|Beach, Michael C||Oct 23, 2003 12:49 pm||.bin, .doc|
|John Kemp||Nov 24, 2003 1:58 pm|
|Beach, Michael C||Nov 25, 2003 11:24 am|
|Greg Whitehead||Nov 25, 2003 11:50 am|
|Beach, Michael C||Nov 25, 2003 12:24 pm|
|Greg Whitehead||Nov 25, 2003 12:32 pm|
|John Kemp||Nov 26, 2003 6:20 am|
|Scott Cantor||Nov 26, 2003 8:22 am|
|John Kemp||Nov 27, 2003 7:49 am|
|Scott Cantor||Nov 28, 2003 9:30 pm|
|Conor P. Cahill||Nov 29, 2003 2:14 am|
|Conor P. Cahill||Nov 29, 2003 2:25 am|
|Conor P. Cahill||Nov 29, 2003 2:27 am|
|John Kemp||Nov 29, 2003 5:54 am|
|Conor P. Cahill||Nov 29, 2003 11:35 am|
|Beach, Michael C||Nov 29, 2003 11:37 am|
|John Kemp||Nov 29, 2003 11:52 am|
|Beach, Michael C||Nov 29, 2003 11:59 am|
|Beach, Michael C||Nov 29, 2003 12:03 pm|
|Conor P. Cahill||Nov 29, 2003 1:46 pm|
|Conor P. Cahill||Nov 29, 2003 2:59 pm|
|Anthony Nadalin||Nov 30, 2003 5:23 pm|
|Conor P. Cahill||Nov 30, 2003 7:18 pm|
|Conor P. Cahill||Dec 1, 2003 4:16 am|
|Anthony Nadalin||Dec 1, 2003 9:31 pm|
|Conor P. Cahill||Dec 2, 2003 4:38 am|
|Anthony Nadalin||Dec 3, 2003 4:36 am|
|Conor P. Cahill||Dec 3, 2003 4:54 am|
|Subject:||RE: [security-services] Use Cases|
|From:||Beach, Michael C (mich...@BOEING.COM)|
|Date:||Nov 25, 2003 12:24:40 pm|
Agree with your comments, I think. A clarification - the ForceAuthn would only apply for the session for which the SP makes the ForceAuthn request, not all sessions.
-----Original Message----- From: Greg Whitehead [mailto:gr...@trustgenix.com] Sent: Tuesday, November 25, 2003 11:56 AM To: Beach, Michael C Cc: John Kemp; secu...@lists.oasis-open.org Subject: Re: [security-services] Use Cases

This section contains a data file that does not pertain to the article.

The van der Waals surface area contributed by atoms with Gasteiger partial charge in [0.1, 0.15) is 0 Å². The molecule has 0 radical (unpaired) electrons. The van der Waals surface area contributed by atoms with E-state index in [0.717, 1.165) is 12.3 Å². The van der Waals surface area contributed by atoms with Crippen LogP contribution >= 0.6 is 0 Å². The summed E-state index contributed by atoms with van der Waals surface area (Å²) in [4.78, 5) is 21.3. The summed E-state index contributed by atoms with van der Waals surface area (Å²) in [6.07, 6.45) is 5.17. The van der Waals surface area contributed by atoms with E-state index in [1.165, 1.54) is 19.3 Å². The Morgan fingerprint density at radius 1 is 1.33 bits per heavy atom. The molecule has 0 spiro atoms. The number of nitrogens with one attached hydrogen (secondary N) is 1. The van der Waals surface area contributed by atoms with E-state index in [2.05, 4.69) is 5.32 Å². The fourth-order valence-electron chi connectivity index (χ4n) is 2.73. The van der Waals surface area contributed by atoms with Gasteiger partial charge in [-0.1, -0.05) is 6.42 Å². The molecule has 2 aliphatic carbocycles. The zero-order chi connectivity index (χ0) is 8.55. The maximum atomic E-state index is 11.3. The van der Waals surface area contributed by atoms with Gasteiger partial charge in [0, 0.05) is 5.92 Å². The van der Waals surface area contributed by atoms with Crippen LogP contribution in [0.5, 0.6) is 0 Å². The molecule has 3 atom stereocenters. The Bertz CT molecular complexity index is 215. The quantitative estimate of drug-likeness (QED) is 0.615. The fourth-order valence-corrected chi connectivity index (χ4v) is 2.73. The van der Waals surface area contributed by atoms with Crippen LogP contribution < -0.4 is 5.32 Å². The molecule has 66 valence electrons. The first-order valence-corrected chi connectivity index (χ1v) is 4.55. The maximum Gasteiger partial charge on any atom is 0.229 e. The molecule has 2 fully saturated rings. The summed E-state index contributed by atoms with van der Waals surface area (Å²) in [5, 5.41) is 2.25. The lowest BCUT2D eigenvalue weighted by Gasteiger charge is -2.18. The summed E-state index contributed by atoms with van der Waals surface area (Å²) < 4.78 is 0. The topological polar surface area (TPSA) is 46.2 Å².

On Tuesday, November 25, 2003, at 01:29 PM, Beach, Michael C wrote:
John, yes that does make sense.
As a result of today's telecon about reducing the scope of this item, I was considering the implications of session authorities not addressing idle timeout.
Givens: - We have service providers that have some sort of mandatory timeout restriction (preferably idle, but we don't have that today) - Service providers typically have need to create local sessions (either legacy or to streamline interaction)
Consideration: Multiple sessions without global idle timeout monitoring could be a reasonable compromise.
I still see need for some kind of independent management of sessions for collections of SPs, where each collection is made up of 1 or more SPs with similar security policy. Then if we could at least provide a mechanism for a service provider to signal a session termination or re-authentication required? The issue I have today is SPs that want to do some kind of timeout (or session logout) and force a re-authentication for their session only. Because we have an SSO implementation (single global session), a re-authentication event is handled automatically by the authentication authority without user interaction. The SP considers that a security flaw, potentially to the point that the SP will not participate in our enterprise SSO initiative. If the SP had a means to control "their" session, I could likely sell the compromise.
The Liberty AuthnRequest has a flag called ForceAuthn that can be used by an SP to force the user to be re-authenticated even if the IdP has an active session with him/her. In the context of this session discussion, I can imagine a slightly different mechanism being useful, where the SP could signal the 'freshness' of authentication that it finds acceptable. In other words, if it has been >N seconds since the user was last authenticated in the current session, re-authenticate him. This would perform better in a multi-SP scenario where the user remains idle at two different SPs for some period of time greater than the idle timeout and then revisits them both in a short time interval.
The clearly stated business scenario does call for global idle time tracking, but something is better than nothing.
Not having global idle time tracking impacts the user experience, I guess, but at least it doesn't compromise security. Having each SP track idle time independently may lead to sessions being expired sooner than they otherwise would (but not later).